(This is lifted from another answer I gave, so it may get flagged; I'm okay with that.) Here's a quick list. Sled/tire pulls and/or chute runs (also improves stride length). If you don't have equipment, have a partner apply resistance throughout the run. Skips (aiming for either vertical or horizontal max) Falling starts (lean forward until you lose your ...


2

You can find a deep-level answer to your question by studying D.T. Suzuki's book Zen in Japanese Culture and he goes even deeper in his essay in Zen Buddhism and Psychoanalysis (by Fromm, Suzuki, and De Martino). The picture is filled out by Eugen Herrigel in Zen in the Art of Archery. Thinking to ourselves in words gets in the way of responses that have ...


2

Given that you seem to be very experienced in the field, i.e. know all the technical aspects of the situations back and forth, and assuming that you are fit, it might make sense to focus on meditation. Over time, meditation can help you with of seeing the situation as it really is and that might be better for reaction speed and timing than basing the ...


2

Concept 2 actually have a page that may help you. Some of the better times are around the 33 -34 minute mark. The page is dynamically generated depending upon criteria you enter. Below I've selected a few men age 19-29 heavyweight (>75Kg) world ranking for Concept 2 Rowing: 1 Eric Murray 29 Cambridge, New Zealand NZL 31:17.2 IND_V D 2 ...


2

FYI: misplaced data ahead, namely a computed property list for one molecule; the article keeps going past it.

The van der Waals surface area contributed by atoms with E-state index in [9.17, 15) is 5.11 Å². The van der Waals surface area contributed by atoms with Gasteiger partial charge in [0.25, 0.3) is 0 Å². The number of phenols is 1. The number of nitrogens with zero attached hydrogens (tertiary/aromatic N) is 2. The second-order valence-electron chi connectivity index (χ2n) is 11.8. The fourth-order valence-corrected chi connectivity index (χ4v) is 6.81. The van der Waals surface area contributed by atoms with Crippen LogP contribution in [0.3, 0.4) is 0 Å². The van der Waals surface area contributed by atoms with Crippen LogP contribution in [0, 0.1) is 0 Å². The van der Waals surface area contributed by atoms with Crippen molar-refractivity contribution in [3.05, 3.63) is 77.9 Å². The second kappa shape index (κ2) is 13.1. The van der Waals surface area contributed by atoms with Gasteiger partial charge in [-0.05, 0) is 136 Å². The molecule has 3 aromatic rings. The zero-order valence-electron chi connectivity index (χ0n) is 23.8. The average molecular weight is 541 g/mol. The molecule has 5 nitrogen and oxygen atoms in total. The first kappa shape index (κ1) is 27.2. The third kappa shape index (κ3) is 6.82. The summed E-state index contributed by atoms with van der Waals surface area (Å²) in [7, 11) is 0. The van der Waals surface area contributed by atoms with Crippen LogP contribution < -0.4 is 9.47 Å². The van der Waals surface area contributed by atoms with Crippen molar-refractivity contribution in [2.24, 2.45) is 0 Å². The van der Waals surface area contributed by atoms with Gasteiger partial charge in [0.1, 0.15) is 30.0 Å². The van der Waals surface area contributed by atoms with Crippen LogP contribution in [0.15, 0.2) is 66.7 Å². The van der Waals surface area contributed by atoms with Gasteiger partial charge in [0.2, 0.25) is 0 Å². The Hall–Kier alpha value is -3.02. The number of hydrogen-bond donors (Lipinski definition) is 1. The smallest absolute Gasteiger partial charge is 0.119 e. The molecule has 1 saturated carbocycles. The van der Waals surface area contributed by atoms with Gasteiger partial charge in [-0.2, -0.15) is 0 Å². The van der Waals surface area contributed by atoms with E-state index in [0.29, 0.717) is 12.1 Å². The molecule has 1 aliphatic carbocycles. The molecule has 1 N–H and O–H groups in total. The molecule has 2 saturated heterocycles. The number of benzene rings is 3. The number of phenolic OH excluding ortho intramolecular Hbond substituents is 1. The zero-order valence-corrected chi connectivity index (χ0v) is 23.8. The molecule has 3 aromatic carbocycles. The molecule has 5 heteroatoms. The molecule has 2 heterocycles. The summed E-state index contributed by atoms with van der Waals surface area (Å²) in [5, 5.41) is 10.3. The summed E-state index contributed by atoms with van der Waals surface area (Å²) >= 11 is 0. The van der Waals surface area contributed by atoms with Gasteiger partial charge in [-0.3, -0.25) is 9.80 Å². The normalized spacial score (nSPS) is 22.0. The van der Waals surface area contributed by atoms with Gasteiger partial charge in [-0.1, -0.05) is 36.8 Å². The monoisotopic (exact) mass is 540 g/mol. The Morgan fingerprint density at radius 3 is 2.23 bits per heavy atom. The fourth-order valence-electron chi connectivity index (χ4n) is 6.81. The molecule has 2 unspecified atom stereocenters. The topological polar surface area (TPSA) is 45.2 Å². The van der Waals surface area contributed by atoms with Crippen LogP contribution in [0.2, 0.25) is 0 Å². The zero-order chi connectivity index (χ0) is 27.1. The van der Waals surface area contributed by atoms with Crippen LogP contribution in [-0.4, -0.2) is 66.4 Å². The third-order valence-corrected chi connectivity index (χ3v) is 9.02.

Exercises that require increased cardiovascular activity should all help improve stamina, and exercises that require explosive muscle movements should all help improve power, acceleration and speed. For instance, swimming is a great total-body exercise that can improve both. It's worthwhile to note, however, that other exercises probably can't help you ...


2

Lowering a weight slowly then explosively curling it is doing a "slow negative". For fast punches and kicks you should be working on your basic barbell lifts: squat, deadlift, power clean, overhead press, push press. These are the best method for developing a high power output. Add in some fighter-oriented bodyweight and dumbbell work from Ross Enamait and ...


2

I doubt if isometric exercises could improve punching speed – maybe you meant bodyweight exercises? Isometric exercises are ones where the muscle that's working is being held in a constant state of contraction, as in a plank. Here are some exercises to improve punching speed and power that we use in my boxing class: Push jabs: Hold a medicine ball so it ...